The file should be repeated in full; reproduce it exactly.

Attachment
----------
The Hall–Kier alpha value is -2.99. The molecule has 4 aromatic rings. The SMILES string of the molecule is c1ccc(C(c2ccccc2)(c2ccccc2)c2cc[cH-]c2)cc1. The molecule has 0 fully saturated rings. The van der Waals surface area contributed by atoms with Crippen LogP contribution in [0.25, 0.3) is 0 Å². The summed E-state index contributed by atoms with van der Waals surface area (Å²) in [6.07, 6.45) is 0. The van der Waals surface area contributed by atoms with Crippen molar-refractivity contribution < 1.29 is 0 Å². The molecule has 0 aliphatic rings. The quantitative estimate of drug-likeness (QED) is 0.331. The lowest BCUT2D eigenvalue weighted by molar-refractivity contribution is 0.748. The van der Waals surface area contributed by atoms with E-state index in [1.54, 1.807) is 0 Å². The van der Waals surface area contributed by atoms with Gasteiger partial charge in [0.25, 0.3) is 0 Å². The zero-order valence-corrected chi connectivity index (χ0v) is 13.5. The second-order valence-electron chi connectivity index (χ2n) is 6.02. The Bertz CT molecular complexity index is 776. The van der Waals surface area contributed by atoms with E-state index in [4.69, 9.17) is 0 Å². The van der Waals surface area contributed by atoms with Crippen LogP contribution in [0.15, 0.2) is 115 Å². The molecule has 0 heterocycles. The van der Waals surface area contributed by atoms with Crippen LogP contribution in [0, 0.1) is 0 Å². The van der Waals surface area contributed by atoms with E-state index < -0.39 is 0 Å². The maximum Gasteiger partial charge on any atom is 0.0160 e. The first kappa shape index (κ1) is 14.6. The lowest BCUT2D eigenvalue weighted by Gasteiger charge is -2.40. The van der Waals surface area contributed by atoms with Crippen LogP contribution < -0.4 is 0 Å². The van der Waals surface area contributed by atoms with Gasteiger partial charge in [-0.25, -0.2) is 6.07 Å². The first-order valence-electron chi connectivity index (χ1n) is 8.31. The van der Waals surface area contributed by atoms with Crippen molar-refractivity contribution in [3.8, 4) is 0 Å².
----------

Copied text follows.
The Hall–Kier alpha value is -2.99. The molecule has 4 aromatic rings. The SMILES string of the molecule is c1ccc(C(c2ccccc2)(c2ccccc2)c2cc[cH-]c2)cc1. The molecule has 0 fully saturated rings. The van der Waals surface area contributed by atoms with Crippen LogP contribution in [0.25, 0.3) is 0 Å². The summed E-state index contributed by atoms with van der Waals surface area (Å²) in [6.07, 6.45) is 0. The van der Waals surface area contributed by atoms with Crippen molar-refractivity contribution < 1.29 is 0 Å². The molecule has 0 aliphatic rings. The quantitative estimate of drug-likeness (QED) is 0.331. The lowest BCUT2D eigenvalue weighted by molar-refractivity contribution is 0.748. The van der Waals surface area contributed by atoms with E-state index in [1.54, 1.807) is 0 Å². The van der Waals surface area contributed by atoms with Gasteiger partial charge in [0.25, 0.3) is 0 Å². The zero-order valence-corrected chi connectivity index (χ0v) is 13.5. The second-order valence-electron chi connectivity index (χ2n) is 6.02. The Bertz CT molecular complexity index is 776. The van der Waals surface area contributed by atoms with E-state index in [4.69, 9.17) is 0 Å². The van der Waals surface area contributed by atoms with Crippen LogP contribution in [0.15, 0.2) is 115 Å². The molecule has 0 heterocycles. The van der Waals surface area contributed by atoms with Crippen LogP contribution in [0, 0.1) is 0 Å². The van der Waals surface area contributed by atoms with E-state index < -0.39 is 0 Å². The maximum Gasteiger partial charge on any atom is 0.0160 e. The first kappa shape index (κ1) is 14.6. The lowest BCUT2D eigenvalue weighted by Gasteiger charge is -2.40. The van der Waals surface area contributed by atoms with Crippen LogP contribution < -0.4 is 0 Å². The van der Waals surface area contributed by atoms with Gasteiger partial charge in [-0.25, -0.2) is 6.07 Å². The first-order valence-electron chi connectivity index (χ1n) is 8.31. The van der Waals surface area contributed by atoms with Crippen molar-refractivity contribution in [3.8, 4) is 0 Å².